Crime fiction has long been a wellspring of creativity, and the idea of a mystery with a small group of suspects has a long history—all the way back to Victorian novelist Wilkie Collins. The mystery of the limited area creates a malleable background against which even the smallest things can be used as clues. The murder mystery tropes are expertly implemented in the 2019 movie Knives Out as detective Benoit Blanc (Daniel Craig) solves the baffling circumstances surrounding the death of a wealthy mystery author who was discovered dead the morning after his birthday party. Every family member who attended the party is a suspect, making a liability out of every relationship’s dysfunction.
Check out these fascinating mysteries while you wait for the sequel. Each of these works, which range from classics to neo-noir to humorous views on the detective, delivers a distinct flavour of crime-solving pleasure.
A Simple Favor (2018)
A Simple Favor is distinctive in the mystery genre in that the tale is focused on women. This makes it another movie that will appeal to anyone who like Knives Out for its humorous flair. Women frequently appear as femme fatales or sidekicks in noir and crime stories. Here, the individual who is missing and the person in charge of the search are both female. A single mother YouTuber named Stephanie (Anna Kendrick) looks into the disappearance of her friend Emily (Blake Lively). The movie also stars Henry Golding, Andrew Rannells, Linda Cardellini, Rupert Friend, and Jean Smart in performances that are chock-full of story twists and noir sensibilities. A Simple Favor dismantles the mirages of success from a completely feminine perspective, much like Knives Out does with the power dynamics between the wealthy and the working class.
Tracking Rian Johnson’s footprints on other movies is perhaps the easiest and most enjoyable way to find a movie like Knives Out. Before smuggling Joseph Gordon-voice Levitt’s into Knives Out more than ten years ago, he cast Levitt as the main detective in Brick, a high school neo-noir. In it, a social outcast must wade through the convoluted politics of the many cliques in order to solve the murder of his ex-girlfriend, a person he still loves and who, in one of her last known acts on earth, asked him for assistance. The power battles taking place in the teenage drug economy are fascinatingly examined in Brick. The conversation, woven with Johnson’s trademark wit, serves as the mystery’s main plot device.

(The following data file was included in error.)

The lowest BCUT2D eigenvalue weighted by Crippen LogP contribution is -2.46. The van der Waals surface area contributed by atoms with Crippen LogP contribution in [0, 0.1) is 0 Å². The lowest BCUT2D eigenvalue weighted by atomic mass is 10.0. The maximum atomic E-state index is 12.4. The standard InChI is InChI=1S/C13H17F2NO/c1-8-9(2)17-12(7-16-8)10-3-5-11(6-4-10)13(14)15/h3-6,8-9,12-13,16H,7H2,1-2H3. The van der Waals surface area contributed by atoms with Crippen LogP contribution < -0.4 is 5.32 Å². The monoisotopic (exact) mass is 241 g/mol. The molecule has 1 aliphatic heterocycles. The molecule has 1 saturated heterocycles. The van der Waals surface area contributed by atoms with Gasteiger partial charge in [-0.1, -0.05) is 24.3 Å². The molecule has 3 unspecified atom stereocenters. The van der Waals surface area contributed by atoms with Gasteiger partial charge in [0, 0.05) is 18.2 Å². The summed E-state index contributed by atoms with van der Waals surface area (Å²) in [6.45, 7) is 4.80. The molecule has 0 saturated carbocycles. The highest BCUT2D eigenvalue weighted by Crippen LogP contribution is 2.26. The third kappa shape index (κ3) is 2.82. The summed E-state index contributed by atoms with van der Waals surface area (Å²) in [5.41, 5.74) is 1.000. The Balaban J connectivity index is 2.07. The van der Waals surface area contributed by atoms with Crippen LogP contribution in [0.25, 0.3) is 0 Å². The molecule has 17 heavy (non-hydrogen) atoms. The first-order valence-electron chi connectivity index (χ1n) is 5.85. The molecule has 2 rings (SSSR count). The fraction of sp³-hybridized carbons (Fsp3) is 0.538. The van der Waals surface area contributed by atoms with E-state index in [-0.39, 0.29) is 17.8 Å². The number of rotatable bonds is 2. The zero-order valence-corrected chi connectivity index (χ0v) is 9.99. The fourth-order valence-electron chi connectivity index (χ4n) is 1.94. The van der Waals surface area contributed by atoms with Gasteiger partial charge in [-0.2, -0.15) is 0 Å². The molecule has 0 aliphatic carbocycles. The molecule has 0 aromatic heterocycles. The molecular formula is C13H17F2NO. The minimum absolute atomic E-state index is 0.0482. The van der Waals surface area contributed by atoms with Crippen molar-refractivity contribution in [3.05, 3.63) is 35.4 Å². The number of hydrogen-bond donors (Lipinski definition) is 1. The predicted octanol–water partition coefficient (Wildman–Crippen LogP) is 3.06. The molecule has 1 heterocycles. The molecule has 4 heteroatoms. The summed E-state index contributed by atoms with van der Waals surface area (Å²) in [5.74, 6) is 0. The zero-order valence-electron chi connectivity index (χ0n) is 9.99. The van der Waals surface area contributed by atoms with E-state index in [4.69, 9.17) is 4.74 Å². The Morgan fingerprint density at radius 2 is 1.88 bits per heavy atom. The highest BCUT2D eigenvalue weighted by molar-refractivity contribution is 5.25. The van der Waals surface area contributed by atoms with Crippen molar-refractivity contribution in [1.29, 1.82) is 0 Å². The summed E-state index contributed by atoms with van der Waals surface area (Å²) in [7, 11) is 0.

Not every board game can be turned into an addictively watchable movie, but Clue most surely can. The plot of the film will sound familiar to those who have played the game: a number of famous characters, some of whom have aliases, including Miss Scarlett (Lesley Ann Warren), Mrs. Peacock (Eileen Brennan), and Prof. Plum (Christopher Lloyd), are invited to a dinner party by Mr. Boddy (Lee Ving), only to find that their hosts are all being blackmailed. Everyone is a suspect when Mr. Boddy suddenly dies in the midst of the dinner party. Clue emphasises the self-referential element of the murder mystery by building on a foundation that is already ingrained in the cultural zeitgeist. These characters stick in viewers’ minds because they were used as moving parts in the overall plot of the film. Using tried-and-true story frameworks results in a really captivating narrative, not one that lessens the appeal of the process. Like Knives Out, Clue depends on a large ensemble cast (Eileen Brennan, Michael McKean, Madeline Khan, etc.) to deliver the necessary punch, comic relief, and traditional whodunit elements.
Dial M for Murder (1954)